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Civil War
00000174-b11b-ddc3-a1fc-bfdbb1a20000The Schreiner University Department of History is honoring the sesquicentennial of the American Civil War with a series of short vignettes focusing on events from 1861 through 1865. The Civil War was the most destructive conflict in American history, but it was also one of our most defining moments as a people and as a nation. Let us know what you think about "This Week in the Civil War." E-mail your comments to Dr. John Huddleston at jhuddles@schreiner.edu.Airs: Weekdays at 5:19 a.m., 8:19 a.m., 4:19 p.m. on KTXI and 4:49 a.m., 9:29 p.m. on KSTX.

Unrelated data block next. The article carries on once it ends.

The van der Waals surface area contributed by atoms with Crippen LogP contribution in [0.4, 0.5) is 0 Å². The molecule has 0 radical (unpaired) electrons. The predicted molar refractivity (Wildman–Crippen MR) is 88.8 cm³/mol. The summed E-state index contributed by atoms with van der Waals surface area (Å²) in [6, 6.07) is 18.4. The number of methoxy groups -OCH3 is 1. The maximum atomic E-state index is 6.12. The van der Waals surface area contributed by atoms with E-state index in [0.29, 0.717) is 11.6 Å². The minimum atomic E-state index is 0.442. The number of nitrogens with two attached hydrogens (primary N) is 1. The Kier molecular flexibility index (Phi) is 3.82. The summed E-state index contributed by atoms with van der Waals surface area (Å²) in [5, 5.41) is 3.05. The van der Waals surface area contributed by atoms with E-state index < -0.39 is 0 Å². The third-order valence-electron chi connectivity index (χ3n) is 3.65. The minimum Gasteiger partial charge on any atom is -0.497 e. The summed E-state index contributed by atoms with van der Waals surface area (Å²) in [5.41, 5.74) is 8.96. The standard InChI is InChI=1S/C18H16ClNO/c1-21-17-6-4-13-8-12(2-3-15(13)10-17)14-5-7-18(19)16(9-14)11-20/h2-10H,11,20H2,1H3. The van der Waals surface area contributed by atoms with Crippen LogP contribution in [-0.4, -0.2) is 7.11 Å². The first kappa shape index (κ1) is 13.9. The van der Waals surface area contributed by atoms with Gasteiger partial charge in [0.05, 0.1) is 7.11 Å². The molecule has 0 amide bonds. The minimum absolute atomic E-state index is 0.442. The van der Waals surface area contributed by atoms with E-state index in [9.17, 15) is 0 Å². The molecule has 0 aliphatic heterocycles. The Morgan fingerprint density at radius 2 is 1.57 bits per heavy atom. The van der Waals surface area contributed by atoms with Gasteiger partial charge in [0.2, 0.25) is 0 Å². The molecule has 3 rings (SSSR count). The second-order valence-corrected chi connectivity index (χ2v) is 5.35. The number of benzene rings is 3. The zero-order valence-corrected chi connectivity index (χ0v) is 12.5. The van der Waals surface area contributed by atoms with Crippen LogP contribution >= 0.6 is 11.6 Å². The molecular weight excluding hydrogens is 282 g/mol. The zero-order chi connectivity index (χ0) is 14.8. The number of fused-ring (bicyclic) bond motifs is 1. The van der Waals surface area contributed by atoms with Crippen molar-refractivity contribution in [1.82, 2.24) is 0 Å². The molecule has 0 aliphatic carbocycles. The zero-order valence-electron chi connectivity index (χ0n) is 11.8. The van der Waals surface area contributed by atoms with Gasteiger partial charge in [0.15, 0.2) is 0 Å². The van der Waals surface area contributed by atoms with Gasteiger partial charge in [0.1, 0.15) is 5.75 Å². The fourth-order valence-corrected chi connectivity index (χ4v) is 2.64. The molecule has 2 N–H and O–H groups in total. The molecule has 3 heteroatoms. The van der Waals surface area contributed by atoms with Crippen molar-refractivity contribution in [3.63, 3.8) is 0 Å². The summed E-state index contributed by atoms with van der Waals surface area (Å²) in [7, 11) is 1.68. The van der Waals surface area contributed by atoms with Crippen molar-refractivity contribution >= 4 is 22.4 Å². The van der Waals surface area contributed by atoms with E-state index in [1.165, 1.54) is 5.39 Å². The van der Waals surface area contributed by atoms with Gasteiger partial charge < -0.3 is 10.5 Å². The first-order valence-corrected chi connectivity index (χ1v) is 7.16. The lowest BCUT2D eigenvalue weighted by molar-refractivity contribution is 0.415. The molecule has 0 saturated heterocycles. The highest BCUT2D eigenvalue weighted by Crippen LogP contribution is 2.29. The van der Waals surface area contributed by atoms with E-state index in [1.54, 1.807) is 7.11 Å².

This Week in the Civil War - 425

On October 26, 1862, embarrassed by his army’s inability to stop Stuart’s recent raids and by President Lincoln’s continuing criticism, General George McClellan ordered the Army of the Potomac into the field, crossing the Potomac into Virginia.  In Washington, Lincoln immediately wrote McClellan that he “rejoiced” that the Army of the Potomac was moving into Virginia and encouraged McClellan to take the war to Lee’s Army of Northern Virginia. 

In an interview on the same day with English Quaker leader, Eliza Gurney, Lincoln reputedly said, “If I had my way, this war would never have been commenced; If I had been allowed my way this war would have been ended before this, but we find it still continues.”  Clearly, one of the key reasons involved the inactivity of George McClellan’s army.